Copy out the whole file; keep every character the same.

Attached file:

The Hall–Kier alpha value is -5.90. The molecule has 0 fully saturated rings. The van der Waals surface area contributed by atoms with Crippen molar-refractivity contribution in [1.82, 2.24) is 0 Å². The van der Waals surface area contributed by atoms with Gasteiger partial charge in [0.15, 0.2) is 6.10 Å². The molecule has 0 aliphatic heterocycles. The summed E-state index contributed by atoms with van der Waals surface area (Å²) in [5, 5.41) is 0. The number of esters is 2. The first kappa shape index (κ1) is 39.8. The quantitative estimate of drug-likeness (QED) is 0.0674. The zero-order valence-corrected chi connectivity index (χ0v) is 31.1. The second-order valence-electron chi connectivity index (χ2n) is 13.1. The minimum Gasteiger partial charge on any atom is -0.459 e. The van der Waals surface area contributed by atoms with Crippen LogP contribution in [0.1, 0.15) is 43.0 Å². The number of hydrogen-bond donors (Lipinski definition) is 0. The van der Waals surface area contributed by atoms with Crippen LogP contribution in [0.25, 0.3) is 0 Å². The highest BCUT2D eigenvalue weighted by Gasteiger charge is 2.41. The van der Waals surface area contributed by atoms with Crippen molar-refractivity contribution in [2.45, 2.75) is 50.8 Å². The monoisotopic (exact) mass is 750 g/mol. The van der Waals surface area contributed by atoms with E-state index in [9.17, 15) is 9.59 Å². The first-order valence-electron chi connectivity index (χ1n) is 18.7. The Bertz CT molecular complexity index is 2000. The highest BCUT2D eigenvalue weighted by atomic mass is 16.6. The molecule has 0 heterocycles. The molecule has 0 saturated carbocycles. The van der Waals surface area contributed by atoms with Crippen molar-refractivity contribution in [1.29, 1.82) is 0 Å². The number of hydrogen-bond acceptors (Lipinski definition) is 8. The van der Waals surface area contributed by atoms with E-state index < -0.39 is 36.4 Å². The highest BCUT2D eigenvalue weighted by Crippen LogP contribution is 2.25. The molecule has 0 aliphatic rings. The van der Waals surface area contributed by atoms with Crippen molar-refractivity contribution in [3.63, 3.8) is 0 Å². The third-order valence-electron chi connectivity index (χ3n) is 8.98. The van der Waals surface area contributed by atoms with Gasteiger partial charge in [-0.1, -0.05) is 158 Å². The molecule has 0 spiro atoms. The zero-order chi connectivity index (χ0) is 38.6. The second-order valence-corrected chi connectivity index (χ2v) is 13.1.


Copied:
The Hall–Kier alpha value is -5.90. The molecule has 0 fully saturated rings. The van der Waals surface area contributed by atoms with Crippen molar-refractivity contribution in [1.82, 2.24) is 0 Å². The van der Waals surface area contributed by atoms with Gasteiger partial charge in [0.15, 0.2) is 6.10 Å². The molecule has 0 aliphatic heterocycles. The summed E-state index contributed by atoms with van der Waals surface area (Å²) in [5, 5.41) is 0. The number of esters is 2. The first kappa shape index (κ1) is 39.8. The quantitative estimate of drug-likeness (QED) is 0.0674. The zero-order valence-corrected chi connectivity index (χ0v) is 31.1. The second-order valence-electron chi connectivity index (χ2n) is 13.1. The minimum Gasteiger partial charge on any atom is -0.459 e. The van der Waals surface area contributed by atoms with Crippen LogP contribution in [0.1, 0.15) is 43.0 Å². The number of hydrogen-bond donors (Lipinski definition) is 0. The van der Waals surface area contributed by atoms with Crippen LogP contribution in [0.25, 0.3) is 0 Å². The highest BCUT2D eigenvalue weighted by Gasteiger charge is 2.41. The van der Waals surface area contributed by atoms with Crippen molar-refractivity contribution in [2.45, 2.75) is 50.8 Å². The monoisotopic (exact) mass is 750 g/mol. The van der Waals surface area contributed by atoms with E-state index in [9.17, 15) is 9.59 Å². The first-order valence-electron chi connectivity index (χ1n) is 18.7. The Bertz CT molecular complexity index is 2000. The highest BCUT2D eigenvalue weighted by atomic mass is 16.6. The molecule has 0 heterocycles. The molecule has 0 saturated carbocycles. The van der Waals surface area contributed by atoms with Crippen molar-refractivity contribution in [1.29, 1.82) is 0 Å². The number of hydrogen-bond acceptors (Lipinski definition) is 8. The van der Waals surface area contributed by atoms with E-state index < -0.39 is 36.4 Å². The highest BCUT2D eigenvalue weighted by Crippen LogP contribution is 2.25. The molecule has 0 aliphatic rings. The van der Waals surface area contributed by atoms with Crippen molar-refractivity contribution in [3.63, 3.8) is 0 Å². The third-order valence-electron chi connectivity index (χ3n) is 8.98. The van der Waals surface area contributed by atoms with Gasteiger partial charge in [-0.1, -0.05) is 158 Å². The molecule has 0 spiro atoms. The zero-order chi connectivity index (χ0) is 38.6. The second-order valence-corrected chi connectivity index (χ2v) is 13.1.